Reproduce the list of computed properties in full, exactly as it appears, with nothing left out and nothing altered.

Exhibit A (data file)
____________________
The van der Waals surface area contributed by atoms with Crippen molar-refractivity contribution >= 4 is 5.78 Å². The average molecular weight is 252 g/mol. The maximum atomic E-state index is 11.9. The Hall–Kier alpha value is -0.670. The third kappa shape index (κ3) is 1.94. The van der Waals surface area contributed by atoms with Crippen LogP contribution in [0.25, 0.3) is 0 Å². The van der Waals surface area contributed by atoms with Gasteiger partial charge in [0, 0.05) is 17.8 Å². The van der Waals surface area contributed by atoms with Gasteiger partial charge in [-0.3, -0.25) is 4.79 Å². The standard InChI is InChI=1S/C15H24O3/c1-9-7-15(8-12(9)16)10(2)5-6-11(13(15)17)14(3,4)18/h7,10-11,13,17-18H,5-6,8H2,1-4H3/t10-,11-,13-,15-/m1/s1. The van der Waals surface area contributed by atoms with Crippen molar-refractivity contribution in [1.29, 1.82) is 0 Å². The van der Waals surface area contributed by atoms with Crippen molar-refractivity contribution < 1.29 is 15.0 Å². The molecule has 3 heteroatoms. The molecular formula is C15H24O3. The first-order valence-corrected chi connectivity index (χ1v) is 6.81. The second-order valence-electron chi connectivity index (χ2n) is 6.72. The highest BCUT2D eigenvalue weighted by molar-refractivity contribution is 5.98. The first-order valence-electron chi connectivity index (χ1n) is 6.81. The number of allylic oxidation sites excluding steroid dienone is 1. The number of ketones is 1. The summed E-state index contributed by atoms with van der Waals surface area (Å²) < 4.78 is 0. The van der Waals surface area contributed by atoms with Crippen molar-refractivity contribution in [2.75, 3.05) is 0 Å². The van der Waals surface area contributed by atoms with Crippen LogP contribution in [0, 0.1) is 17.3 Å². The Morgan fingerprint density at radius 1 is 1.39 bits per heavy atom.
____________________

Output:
The van der Waals surface area contributed by atoms with Crippen molar-refractivity contribution >= 4 is 5.78 Å². The average molecular weight is 252 g/mol. The maximum atomic E-state index is 11.9. The Hall–Kier alpha value is -0.670. The third kappa shape index (κ3) is 1.94. The van der Waals surface area contributed by atoms with Crippen LogP contribution in [0.25, 0.3) is 0 Å². The van der Waals surface area contributed by atoms with Gasteiger partial charge in [0, 0.05) is 17.8 Å². The van der Waals surface area contributed by atoms with Gasteiger partial charge in [-0.3, -0.25) is 4.79 Å². The standard InChI is InChI=1S/C15H24O3/c1-9-7-15(8-12(9)16)10(2)5-6-11(13(15)17)14(3,4)18/h7,10-11,13,17-18H,5-6,8H2,1-4H3/t10-,11-,13-,15-/m1/s1. The van der Waals surface area contributed by atoms with Crippen molar-refractivity contribution in [1.29, 1.82) is 0 Å². The van der Waals surface area contributed by atoms with Crippen molar-refractivity contribution < 1.29 is 15.0 Å². The molecule has 3 heteroatoms. The molecular formula is C15H24O3. The first-order valence-corrected chi connectivity index (χ1v) is 6.81. The second-order valence-electron chi connectivity index (χ2n) is 6.72. The highest BCUT2D eigenvalue weighted by molar-refractivity contribution is 5.98. The first-order valence-electron chi connectivity index (χ1n) is 6.81. The number of allylic oxidation sites excluding steroid dienone is 1. The number of ketones is 1. The summed E-state index contributed by atoms with van der Waals surface area (Å²) < 4.78 is 0. The van der Waals surface area contributed by atoms with Crippen molar-refractivity contribution in [2.75, 3.05) is 0 Å². The van der Waals surface area contributed by atoms with Crippen LogP contribution in [0, 0.1) is 17.3 Å². The Morgan fingerprint density at radius 1 is 1.39 bits per heavy atom.